This is a guest post from Rachel Wagner. Rachel writes fiction, poetry, and essays. She teaches at Seton Hall University and lives in Newark, NJ with her son.
A friend of mine told me a while ago, while she was still in high school, that she doesn’t read. When I acted surprised about it, she told me that she does read, but it’s just hood books. I was like… so you read. That “just” phrasing revealed a lot to me about how readers of lower case L literature feel about their books and themselves. It’s implied that certain genres of writing are not worthy of critical inspection, and that hurts Literature too because when people reading hood books or romance don’t consider themselves readers, they won’t venture out to other genres. This barrier alienates readers.
Lower case L literature obviously doesn’t get the same respect that capital L Literature does. But why? More people buy them. They’re faster to get through. They’re engaging. They’re accessible. Especially now, when people’s attention span for reading has been shortened by the internet, literature seems like it would be a great avenue to make literary conversations and academic writing more popular.
Recently, it was taking me forever (in a good way) to get through Norman Ohler’s Blitzed: Drugs in the Third Reich. Day after day, I’d pick it up and read as much as I could, but sometimes the words just blurred and I would lose the narrative. I also have a two year old, so long stretches of reading are hard to come by. Then Danielle Santiago’s book Grindin’ showed up from an interlibrary loan. I packed my kid up right away to go pick it up. I put Blitzed on pause and read Grindin’ in a day and a half. And it felt great. I was so happy to be back in a story. It was especially nice to be immediately curious, interested, and eager to find time to read. That book made it easier to return to and finish Blitzed after a couple days.
Usually the first thing I want to do when I finish a book is go to Google and see what other people have said about it. For Literary books like Blitzed that’s easy. There are tons are articles and think pieces and Twitter threads. That’s true of some popular literature books too, like Sister Souljah’s Coldest Winter Ever, but more often, there’s close to nothing. Nothing pops up right away for Grindin’, even though the writer is fairly well known. Sites like Amazon and Goodreads become the place to converse, which is great in some ways, but, again, is isolating because it’s practically the only place where those conversations are happening.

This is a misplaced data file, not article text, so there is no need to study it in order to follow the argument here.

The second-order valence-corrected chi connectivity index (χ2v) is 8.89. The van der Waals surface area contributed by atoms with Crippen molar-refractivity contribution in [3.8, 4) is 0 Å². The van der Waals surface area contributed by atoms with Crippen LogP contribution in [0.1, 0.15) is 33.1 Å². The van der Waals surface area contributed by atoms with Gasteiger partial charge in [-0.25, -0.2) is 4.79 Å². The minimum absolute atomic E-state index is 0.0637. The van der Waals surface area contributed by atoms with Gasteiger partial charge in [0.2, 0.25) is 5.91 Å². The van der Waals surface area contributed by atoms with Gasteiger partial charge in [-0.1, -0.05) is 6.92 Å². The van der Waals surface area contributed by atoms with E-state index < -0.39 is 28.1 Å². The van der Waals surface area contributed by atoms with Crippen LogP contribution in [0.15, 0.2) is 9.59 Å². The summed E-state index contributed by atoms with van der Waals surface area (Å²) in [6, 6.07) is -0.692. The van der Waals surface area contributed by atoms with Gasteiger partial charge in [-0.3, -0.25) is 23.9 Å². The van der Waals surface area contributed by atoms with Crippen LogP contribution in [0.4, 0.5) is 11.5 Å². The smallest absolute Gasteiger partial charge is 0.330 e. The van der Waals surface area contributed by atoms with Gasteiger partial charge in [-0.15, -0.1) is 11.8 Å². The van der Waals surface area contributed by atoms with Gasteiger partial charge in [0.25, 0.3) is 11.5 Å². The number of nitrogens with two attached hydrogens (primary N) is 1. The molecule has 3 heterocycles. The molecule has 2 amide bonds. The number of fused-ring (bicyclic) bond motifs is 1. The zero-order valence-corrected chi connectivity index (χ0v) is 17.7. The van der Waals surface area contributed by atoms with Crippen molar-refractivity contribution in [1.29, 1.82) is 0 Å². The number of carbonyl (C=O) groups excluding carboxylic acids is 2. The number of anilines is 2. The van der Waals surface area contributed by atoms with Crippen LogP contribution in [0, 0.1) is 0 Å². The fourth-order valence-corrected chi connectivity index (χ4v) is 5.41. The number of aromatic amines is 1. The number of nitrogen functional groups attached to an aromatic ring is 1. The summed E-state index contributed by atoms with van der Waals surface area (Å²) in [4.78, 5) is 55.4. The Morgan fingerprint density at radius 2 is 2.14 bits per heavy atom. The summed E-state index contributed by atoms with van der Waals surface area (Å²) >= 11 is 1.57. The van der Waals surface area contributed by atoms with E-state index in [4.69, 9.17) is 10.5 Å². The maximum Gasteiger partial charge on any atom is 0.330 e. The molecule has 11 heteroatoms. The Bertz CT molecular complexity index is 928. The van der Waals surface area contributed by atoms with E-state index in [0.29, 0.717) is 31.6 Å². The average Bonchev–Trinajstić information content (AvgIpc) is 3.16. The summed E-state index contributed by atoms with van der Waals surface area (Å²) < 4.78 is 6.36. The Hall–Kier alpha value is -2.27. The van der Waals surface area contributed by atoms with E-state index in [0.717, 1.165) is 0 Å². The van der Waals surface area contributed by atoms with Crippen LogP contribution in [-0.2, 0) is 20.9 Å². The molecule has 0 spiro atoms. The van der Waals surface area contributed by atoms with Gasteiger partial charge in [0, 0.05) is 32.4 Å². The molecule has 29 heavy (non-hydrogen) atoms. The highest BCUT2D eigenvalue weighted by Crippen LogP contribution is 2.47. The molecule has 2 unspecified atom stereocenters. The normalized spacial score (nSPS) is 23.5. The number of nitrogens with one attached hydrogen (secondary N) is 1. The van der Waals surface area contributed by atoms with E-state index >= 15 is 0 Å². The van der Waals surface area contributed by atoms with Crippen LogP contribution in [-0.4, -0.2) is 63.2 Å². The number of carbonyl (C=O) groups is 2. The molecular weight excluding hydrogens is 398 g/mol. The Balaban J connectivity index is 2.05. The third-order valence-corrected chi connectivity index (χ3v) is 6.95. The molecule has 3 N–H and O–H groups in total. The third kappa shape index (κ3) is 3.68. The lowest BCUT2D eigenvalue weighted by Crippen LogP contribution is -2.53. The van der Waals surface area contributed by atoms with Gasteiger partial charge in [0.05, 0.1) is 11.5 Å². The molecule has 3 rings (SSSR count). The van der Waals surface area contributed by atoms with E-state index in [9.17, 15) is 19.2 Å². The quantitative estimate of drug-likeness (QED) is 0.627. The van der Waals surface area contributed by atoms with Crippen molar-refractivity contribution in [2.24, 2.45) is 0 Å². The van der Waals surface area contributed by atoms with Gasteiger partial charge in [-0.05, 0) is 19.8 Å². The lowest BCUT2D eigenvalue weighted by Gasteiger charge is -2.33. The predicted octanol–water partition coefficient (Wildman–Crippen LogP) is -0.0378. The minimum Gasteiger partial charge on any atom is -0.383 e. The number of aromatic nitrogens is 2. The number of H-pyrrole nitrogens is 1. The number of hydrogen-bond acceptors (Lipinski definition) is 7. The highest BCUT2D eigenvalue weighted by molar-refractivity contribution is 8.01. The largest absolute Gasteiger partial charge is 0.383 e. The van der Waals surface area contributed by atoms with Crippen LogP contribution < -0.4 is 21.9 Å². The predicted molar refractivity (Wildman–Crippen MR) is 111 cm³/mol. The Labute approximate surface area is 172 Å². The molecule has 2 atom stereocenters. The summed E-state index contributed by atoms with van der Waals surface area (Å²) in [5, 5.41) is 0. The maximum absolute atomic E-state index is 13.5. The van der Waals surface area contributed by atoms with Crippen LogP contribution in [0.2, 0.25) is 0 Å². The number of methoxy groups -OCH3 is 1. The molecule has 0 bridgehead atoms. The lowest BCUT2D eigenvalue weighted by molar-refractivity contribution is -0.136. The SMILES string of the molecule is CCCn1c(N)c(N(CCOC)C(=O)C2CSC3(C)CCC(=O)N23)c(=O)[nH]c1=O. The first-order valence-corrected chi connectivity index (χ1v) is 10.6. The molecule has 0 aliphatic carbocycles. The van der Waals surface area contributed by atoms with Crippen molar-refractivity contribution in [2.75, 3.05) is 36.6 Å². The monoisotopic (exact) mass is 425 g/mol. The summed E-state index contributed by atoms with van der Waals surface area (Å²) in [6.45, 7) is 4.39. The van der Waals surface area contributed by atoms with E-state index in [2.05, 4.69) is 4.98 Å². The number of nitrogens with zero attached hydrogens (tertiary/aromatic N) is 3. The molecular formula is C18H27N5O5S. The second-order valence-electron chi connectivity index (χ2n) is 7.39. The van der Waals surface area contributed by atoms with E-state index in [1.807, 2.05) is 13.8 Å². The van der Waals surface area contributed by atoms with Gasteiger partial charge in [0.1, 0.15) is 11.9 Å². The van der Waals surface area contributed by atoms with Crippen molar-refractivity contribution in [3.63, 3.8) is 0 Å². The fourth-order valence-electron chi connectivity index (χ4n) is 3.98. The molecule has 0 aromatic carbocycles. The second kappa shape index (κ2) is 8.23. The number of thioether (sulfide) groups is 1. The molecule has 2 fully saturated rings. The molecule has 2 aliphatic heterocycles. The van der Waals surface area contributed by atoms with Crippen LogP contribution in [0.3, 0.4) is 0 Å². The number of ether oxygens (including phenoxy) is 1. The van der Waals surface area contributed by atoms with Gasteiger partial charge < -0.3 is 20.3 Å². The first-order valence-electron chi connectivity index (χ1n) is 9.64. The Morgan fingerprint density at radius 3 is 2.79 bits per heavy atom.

Hood books have this special quality about them that allows you to just get through it. The pacing of the story moves quickly, and it’s easy to lose track of time. Zane books, all of Sister Souljah’s novels, the Cartel series—these books seem to physically pull you in.
Similarly, romance novels drag you in. Sophie Kinsella’s Shopaholic series, for example, are genuinely fun to read. The chapter in which the narrator, Rebecca, is helping her love interest shop for suitcases was the first time I’d laughed out loud at a book since Tina Fey’s memoir. The most recent romance novel I read was An Extraordinary Union by Alyssa Cole, and the writing itself felt like Literature. It crossed over to historical fiction, and used a complex situation to say something larger about American culture. These are not simple books.
The repeated use of erotic triangles that run through these genres can’t be the problem, since that narrative runs through a lot of Literary books. The readership, which includes a lot of women and prisoners, could be part of the stigma. The writers, who are usually marginalized by race, gender, or both and usually not MFA graduates, may also have something to do with it. The treatment of those commonly associated with literature, though, shows exactly why these books are important right now.
Limiting the conversation that surrounds these texts that are relevant, meaningful to people’s lives, has serious consequences. Megan Sweeney did work on the topic of what incarcerated women read and the popularity of hood books in prisons, and more and more with middle class white and black women as well. In “‘Keepin’ It Real’: Incarcerated Women’s Readings of African American Urban Fiction,” she explains that “the genre allows readers to consider their experiences and speech patterns as worthy of representation in a book” (139). Publishing them is one piece of legitimizing the stories, but talking about them would enhance that. These stories are important and deserve critical inspection, and the more writing that gets done on these books, the better they’ll become.
There’s a certain kind of power in being able to pick up a book and dive right in. Lower case L literature has a magnetic quality about it. These books stand alone and are also great in between more complex books. Most importantly, they tell necessary stories.